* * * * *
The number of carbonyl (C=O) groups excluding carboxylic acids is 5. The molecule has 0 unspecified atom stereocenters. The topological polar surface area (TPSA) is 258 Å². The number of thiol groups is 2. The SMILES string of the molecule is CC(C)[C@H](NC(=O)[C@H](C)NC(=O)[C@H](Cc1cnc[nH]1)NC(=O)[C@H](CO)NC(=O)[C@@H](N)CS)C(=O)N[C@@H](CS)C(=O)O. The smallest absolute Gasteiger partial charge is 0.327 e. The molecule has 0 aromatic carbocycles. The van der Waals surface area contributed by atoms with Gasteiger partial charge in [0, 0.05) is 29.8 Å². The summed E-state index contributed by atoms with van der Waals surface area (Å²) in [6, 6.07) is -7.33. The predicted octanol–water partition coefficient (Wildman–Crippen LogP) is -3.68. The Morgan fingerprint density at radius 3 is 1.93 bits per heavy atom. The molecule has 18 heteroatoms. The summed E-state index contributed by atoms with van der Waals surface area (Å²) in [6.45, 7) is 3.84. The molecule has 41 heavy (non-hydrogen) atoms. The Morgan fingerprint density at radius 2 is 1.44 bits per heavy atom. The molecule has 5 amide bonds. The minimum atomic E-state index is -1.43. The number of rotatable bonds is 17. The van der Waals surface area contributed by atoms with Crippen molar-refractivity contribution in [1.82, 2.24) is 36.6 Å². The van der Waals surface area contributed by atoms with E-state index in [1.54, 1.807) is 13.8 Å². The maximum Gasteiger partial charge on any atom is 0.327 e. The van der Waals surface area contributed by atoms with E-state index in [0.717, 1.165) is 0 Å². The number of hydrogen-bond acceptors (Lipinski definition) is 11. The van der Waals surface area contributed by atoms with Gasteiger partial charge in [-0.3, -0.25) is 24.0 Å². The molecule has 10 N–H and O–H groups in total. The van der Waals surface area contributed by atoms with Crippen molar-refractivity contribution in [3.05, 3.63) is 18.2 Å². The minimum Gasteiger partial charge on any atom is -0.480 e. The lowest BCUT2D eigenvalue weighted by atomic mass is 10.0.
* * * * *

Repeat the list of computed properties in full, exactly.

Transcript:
The number of carbonyl (C=O) groups excluding carboxylic acids is 5. The molecule has 0 unspecified atom stereocenters. The topological polar surface area (TPSA) is 258 Å². The number of thiol groups is 2. The SMILES string of the molecule is CC(C)[C@H](NC(=O)[C@H](C)NC(=O)[C@H](Cc1cnc[nH]1)NC(=O)[C@H](CO)NC(=O)[C@@H](N)CS)C(=O)N[C@@H](CS)C(=O)O. The smallest absolute Gasteiger partial charge is 0.327 e. The molecule has 0 aromatic carbocycles. The van der Waals surface area contributed by atoms with Gasteiger partial charge in [0, 0.05) is 29.8 Å². The summed E-state index contributed by atoms with van der Waals surface area (Å²) in [6, 6.07) is -7.33. The predicted octanol–water partition coefficient (Wildman–Crippen LogP) is -3.68. The Morgan fingerprint density at radius 3 is 1.93 bits per heavy atom. The molecule has 18 heteroatoms. The summed E-state index contributed by atoms with van der Waals surface area (Å²) in [6.45, 7) is 3.84. The molecule has 41 heavy (non-hydrogen) atoms. The Morgan fingerprint density at radius 2 is 1.44 bits per heavy atom. The molecule has 5 amide bonds. The minimum atomic E-state index is -1.43. The number of rotatable bonds is 17. The van der Waals surface area contributed by atoms with Crippen molar-refractivity contribution in [1.82, 2.24) is 36.6 Å². The van der Waals surface area contributed by atoms with E-state index in [1.54, 1.807) is 13.8 Å². The maximum Gasteiger partial charge on any atom is 0.327 e. The van der Waals surface area contributed by atoms with E-state index in [0.717, 1.165) is 0 Å². The number of hydrogen-bond acceptors (Lipinski definition) is 11. The van der Waals surface area contributed by atoms with Gasteiger partial charge in [-0.3, -0.25) is 24.0 Å². The molecule has 10 N–H and O–H groups in total. The van der Waals surface area contributed by atoms with Crippen molar-refractivity contribution in [3.05, 3.63) is 18.2 Å². The minimum Gasteiger partial charge on any atom is -0.480 e. The lowest BCUT2D eigenvalue weighted by atomic mass is 10.0.